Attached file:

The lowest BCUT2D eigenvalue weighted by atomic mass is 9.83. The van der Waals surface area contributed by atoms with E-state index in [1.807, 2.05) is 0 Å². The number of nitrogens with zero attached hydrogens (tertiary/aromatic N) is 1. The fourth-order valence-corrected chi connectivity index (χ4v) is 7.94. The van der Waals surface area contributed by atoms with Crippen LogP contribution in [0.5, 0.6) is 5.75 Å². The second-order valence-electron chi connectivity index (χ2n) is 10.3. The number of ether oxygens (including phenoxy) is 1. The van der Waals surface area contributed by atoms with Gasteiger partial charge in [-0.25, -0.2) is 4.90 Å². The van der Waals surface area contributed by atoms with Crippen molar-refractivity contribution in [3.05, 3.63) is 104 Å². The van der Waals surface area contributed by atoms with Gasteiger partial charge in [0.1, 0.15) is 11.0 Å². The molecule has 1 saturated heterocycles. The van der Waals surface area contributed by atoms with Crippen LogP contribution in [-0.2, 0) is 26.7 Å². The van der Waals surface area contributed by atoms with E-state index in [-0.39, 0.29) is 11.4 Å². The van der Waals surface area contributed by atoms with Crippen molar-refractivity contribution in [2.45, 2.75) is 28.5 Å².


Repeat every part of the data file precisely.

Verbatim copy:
The lowest BCUT2D eigenvalue weighted by atomic mass is 9.83. The van der Waals surface area contributed by atoms with E-state index in [1.807, 2.05) is 0 Å². The number of nitrogens with zero attached hydrogens (tertiary/aromatic N) is 1. The fourth-order valence-corrected chi connectivity index (χ4v) is 7.94. The van der Waals surface area contributed by atoms with Crippen LogP contribution in [0.5, 0.6) is 5.75 Å². The second-order valence-electron chi connectivity index (χ2n) is 10.3. The number of ether oxygens (including phenoxy) is 1. The van der Waals surface area contributed by atoms with Gasteiger partial charge in [-0.25, -0.2) is 4.90 Å². The van der Waals surface area contributed by atoms with Crippen molar-refractivity contribution in [3.05, 3.63) is 104 Å². The van der Waals surface area contributed by atoms with Gasteiger partial charge in [0.1, 0.15) is 11.0 Å². The molecule has 1 saturated heterocycles. The van der Waals surface area contributed by atoms with Crippen LogP contribution in [-0.2, 0) is 26.7 Å². The van der Waals surface area contributed by atoms with E-state index in [-0.39, 0.29) is 11.4 Å². The van der Waals surface area contributed by atoms with Crippen molar-refractivity contribution in [2.45, 2.75) is 28.5 Å².